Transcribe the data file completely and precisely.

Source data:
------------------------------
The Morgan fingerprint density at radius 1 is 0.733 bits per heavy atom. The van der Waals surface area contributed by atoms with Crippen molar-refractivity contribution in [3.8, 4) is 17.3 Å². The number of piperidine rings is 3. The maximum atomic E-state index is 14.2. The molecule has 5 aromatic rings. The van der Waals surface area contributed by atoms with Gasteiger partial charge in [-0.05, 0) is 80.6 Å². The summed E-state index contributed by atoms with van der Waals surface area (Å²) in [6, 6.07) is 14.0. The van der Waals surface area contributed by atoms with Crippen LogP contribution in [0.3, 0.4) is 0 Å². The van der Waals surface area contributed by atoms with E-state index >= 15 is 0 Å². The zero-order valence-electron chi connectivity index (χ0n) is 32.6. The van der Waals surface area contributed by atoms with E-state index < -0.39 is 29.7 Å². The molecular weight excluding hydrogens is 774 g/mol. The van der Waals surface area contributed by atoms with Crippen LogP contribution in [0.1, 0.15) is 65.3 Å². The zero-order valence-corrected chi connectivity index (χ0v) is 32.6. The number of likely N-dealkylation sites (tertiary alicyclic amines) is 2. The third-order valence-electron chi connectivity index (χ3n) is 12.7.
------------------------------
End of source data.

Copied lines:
The Morgan fingerprint density at radius 1 is 0.733 bits per heavy atom. The van der Waals surface area contributed by atoms with Crippen molar-refractivity contribution in [3.8, 4) is 17.3 Å². The number of piperidine rings is 3. The maximum atomic E-state index is 14.2. The molecule has 5 aromatic rings. The van der Waals surface area contributed by atoms with Gasteiger partial charge in [-0.05, 0) is 80.6 Å². The summed E-state index contributed by atoms with van der Waals surface area (Å²) in [6, 6.07) is 14.0. The van der Waals surface area contributed by atoms with Crippen LogP contribution in [0.3, 0.4) is 0 Å². The van der Waals surface area contributed by atoms with E-state index >= 15 is 0 Å². The zero-order valence-electron chi connectivity index (χ0n) is 32.6. The van der Waals surface area contributed by atoms with E-state index < -0.39 is 29.7 Å². The molecular weight excluding hydrogens is 774 g/mol. The van der Waals surface area contributed by atoms with Crippen LogP contribution in [0.1, 0.15) is 65.3 Å². The zero-order valence-corrected chi connectivity index (χ0v) is 32.6. The number of likely N-dealkylation sites (tertiary alicyclic amines) is 2. The third-order valence-electron chi connectivity index (χ3n) is 12.7.